'Against': Theater Review

Against Production Still Ben Whishaw - Publicity - H 2017
Courtesy of Christopher Shinn
Not against, but not entirely for either.

Ben Whishaw stars as an Elon Musk-like gazillionaire who hears the voice of God in Pulitzer-nominated playwright Christopher Shinn's latest work, directed by Ian Rickson.

American playwright Christopher Shinn (Four, Where Do We Live, Dying City) continues his inquisition into his homeland’s soul with his latest drama Against, a fiercely ambitious, undoubtedly admirable but flawed examination of violence, belief and redemption, premiering at London's Almeida Theatre. Alert and empathic throughout in a role that requires him to be still and listen a lot, Ben Whishaw anchors the show with an intense performance as a Silicon Valley billionaire who suddenly starts getting enigmatic mental tweets from God, telling him to "go to where there's violence."

From this intriguing, Joan of Arc-meets-Jesus premise, however, the text spirals out in lashing tendrils to encompass mass shootings and gun culture, sexual politics and the current campus-culture, quasi-Maoist obsession with inclusivity — as well as love, alienation and capitalism in the age of the internet. That’s a helluva lot of stuff to wrap your arms around in one play, even allowing for a near three-hour running time, and while individual scenes engage the mind and coax up frequent rueful snickers, Against mostly fails to shift the heart.

It’s possible the drama might play better in the future, at a point when it won’t seem so almost-but-not-quite in sync with the zeitgeist of the moment. Perhaps it was particularly unlucky that the show’s press night, Aug. 18, fell at the end of a week when, at the time of writing, 14 people in Charlottesville, Va., and Barcelona had been killed by terrorists driving cars at crowds, as opposed to gun violence, which plays such a central role here.

Sure, recent events underscored just how much the ravenous hunger to hurt is embedded in the human brain, and the play earnestly endeavors to "go inside," as God tells protagonist Luke to find not just simple causalities but the deepest wellspring of violence. But the further the play reaches to grasp such fundamentals, the less it gets a hold of, and we walk away, our hands almost empty except for wispy intellectual shreds. Shinn certainly deserves acknowledgment for trying to forge something original and profound in the medium, and my doubts and criticisms come from a place of admiration, and a wish that the work, for its own sake, could be just that little bit more persuasive.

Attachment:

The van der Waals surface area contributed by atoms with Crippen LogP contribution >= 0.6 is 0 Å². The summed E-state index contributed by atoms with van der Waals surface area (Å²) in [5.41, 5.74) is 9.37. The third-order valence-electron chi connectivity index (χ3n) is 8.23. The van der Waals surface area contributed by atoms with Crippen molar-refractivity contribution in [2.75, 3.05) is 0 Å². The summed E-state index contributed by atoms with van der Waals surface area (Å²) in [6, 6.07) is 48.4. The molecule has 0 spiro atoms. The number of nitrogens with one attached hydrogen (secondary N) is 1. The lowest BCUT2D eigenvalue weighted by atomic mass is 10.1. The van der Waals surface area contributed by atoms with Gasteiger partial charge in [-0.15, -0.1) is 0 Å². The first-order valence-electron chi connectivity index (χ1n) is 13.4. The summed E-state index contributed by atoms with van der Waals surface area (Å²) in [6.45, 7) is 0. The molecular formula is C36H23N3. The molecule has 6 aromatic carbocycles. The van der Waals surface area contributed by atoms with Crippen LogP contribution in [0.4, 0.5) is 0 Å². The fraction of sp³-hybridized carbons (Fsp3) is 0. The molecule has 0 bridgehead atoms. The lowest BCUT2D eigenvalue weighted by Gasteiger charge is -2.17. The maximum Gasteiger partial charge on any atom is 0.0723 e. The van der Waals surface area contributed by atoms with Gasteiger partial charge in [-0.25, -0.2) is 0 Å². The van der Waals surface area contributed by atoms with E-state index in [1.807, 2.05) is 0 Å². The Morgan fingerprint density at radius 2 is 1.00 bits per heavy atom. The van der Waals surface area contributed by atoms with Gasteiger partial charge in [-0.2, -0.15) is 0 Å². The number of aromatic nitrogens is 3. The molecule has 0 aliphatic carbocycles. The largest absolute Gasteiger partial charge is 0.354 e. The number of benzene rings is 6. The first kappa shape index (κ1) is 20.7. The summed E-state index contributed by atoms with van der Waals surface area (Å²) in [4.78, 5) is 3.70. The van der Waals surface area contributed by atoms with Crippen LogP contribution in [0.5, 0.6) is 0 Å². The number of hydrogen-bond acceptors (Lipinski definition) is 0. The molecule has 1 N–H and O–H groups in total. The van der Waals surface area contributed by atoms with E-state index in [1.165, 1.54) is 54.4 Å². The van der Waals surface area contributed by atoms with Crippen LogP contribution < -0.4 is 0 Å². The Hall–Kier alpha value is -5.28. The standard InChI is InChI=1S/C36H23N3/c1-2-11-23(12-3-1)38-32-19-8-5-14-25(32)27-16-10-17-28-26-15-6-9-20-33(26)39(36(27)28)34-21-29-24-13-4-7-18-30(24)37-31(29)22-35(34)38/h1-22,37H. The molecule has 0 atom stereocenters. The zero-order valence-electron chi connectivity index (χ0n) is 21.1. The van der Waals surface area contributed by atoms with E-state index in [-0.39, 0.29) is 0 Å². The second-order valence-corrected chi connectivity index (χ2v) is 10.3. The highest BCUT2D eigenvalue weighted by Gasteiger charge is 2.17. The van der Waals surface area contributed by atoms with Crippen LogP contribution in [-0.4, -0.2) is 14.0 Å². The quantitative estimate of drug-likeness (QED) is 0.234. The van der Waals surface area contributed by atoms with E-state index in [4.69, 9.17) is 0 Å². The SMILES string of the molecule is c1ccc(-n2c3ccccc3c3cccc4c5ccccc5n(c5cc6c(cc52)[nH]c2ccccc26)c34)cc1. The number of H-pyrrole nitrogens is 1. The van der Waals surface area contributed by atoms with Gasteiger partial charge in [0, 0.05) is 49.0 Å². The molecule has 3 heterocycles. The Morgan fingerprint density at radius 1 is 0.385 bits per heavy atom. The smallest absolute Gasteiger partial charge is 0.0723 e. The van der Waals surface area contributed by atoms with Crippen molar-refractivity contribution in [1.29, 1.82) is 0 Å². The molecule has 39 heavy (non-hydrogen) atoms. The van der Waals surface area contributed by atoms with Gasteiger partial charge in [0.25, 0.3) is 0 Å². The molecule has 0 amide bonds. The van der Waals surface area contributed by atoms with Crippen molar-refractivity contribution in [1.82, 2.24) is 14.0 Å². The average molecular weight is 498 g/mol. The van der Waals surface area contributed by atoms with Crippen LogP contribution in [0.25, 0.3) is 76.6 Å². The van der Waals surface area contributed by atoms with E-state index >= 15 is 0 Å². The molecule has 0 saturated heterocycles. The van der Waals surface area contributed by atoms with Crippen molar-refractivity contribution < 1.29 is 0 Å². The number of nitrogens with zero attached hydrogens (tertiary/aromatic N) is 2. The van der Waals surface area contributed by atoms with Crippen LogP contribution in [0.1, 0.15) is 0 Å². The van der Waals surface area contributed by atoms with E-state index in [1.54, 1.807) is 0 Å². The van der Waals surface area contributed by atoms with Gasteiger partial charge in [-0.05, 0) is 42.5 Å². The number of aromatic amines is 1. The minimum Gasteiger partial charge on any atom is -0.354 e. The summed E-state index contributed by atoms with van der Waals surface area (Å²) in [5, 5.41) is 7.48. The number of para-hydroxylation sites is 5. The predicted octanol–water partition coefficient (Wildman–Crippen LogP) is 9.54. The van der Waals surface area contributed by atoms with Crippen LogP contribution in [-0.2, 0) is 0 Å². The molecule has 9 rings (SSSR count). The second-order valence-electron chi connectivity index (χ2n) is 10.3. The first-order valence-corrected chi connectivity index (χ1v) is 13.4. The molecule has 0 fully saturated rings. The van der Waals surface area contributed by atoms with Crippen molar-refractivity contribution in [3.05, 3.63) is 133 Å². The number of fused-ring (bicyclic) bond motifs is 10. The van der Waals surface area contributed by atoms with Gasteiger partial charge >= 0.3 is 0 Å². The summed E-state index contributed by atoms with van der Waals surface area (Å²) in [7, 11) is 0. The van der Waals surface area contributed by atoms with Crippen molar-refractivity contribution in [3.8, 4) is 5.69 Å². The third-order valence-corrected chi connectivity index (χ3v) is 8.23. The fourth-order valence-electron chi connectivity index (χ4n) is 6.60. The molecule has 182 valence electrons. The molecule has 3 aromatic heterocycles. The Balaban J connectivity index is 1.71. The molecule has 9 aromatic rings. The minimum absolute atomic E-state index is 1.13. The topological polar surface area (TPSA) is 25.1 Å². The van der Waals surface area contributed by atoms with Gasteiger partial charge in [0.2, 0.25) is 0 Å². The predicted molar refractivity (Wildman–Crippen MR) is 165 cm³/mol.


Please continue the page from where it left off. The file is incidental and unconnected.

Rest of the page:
After technicians in medical jumpsuits remove a crime scene tent while the audience settles into their seats, Whishaw’s Luke arrives on the bare-boards, undressed stage in conversation with Sheila (Amanda Hale), a tech journalist to whom he grew quite close while collaborating on his memoirs, although nothing physical happened between them.

Luke wants her to be his amanuensis and witness as he sets out on a new adventure, guided by the inexplicable but very real (to him) voice in his head that has directed him to the site of violence. Some might argue that surely he needn’t leave the Bay Area to do that, but Luke, an Elon Musk-alike who’s made his fortune building rockets, robots and artificial intelligence, is given to big gestures and absolutes.

Traveling to a high school where a boy shot many schoolmates, and later to a university campus where a student was raped, Luke hopes to find … well, he’s not quite sure what. Perhaps it will be a vision, or some kind of revelation that could save humanity, much needed given that "time is truly running out," as he tells Sheila. "Everything I make has been for a future that may never come."

With minimal props, subtle lighting and a few well-chosen wigs, director Ian Rickson and his highly competent cast create over a dozen locations and twice as many characters whom Luke meets along the way. There are plenty of amusing digressions, especially satirical interludes featuring idealistic college student Anna (Emma D'Arcy) having tense tutorial sessions with her narcissistic, painfully PC creative-writing teacher (Kevin Harvey, very funny indeed). One suspects, given that Shinn also teaches, that the jargon, cant and manipulative behavior are something he's witnessed firsthand.

Those scenes almost feel like a good one-act that got folded into the main story of Against. Meanwhile, some of the other subplots — a warehouse workplace romance; Luke's encounter with a Jeff Bezos-ian fellow entrepreneurial emperor (Harvey again) who runs "Equator," an Amazon-like online retailer; Anna's later adventures — feel less relevant to whatever theme Shinn is trying to plumb. By the time we get to Luke and Sheila thrashing out their feelings about intimacy, the tonal control has slipped away so much it's impossible to work out if they are meant to be parodies of over-analyzed, solipsistic Americans or people to whose pain we really should relate.

Venue: Almeida Theatre, London
Cast: Ben Whishaw, Fehinti Balogun, Elliot Barnes-Worrell, Nancy Crane, Emma D'Arcy, Amanda Hale, Kevin Harvey, Adelle Leonce, Martin McDougall, Philippe Spall, Gavin Spokes, Naomi Wirthner
Playwright: Christopher Shinn
Director: Ian Rickson
Set & costume designer: Ultz
Lighting: Charles Balfour
Music: Mark Bradshaw

Sound: Gregory Clark
Video designer: Robin Fisher
Movement director: Imogen Knight
Presented by Almeida Theatre Company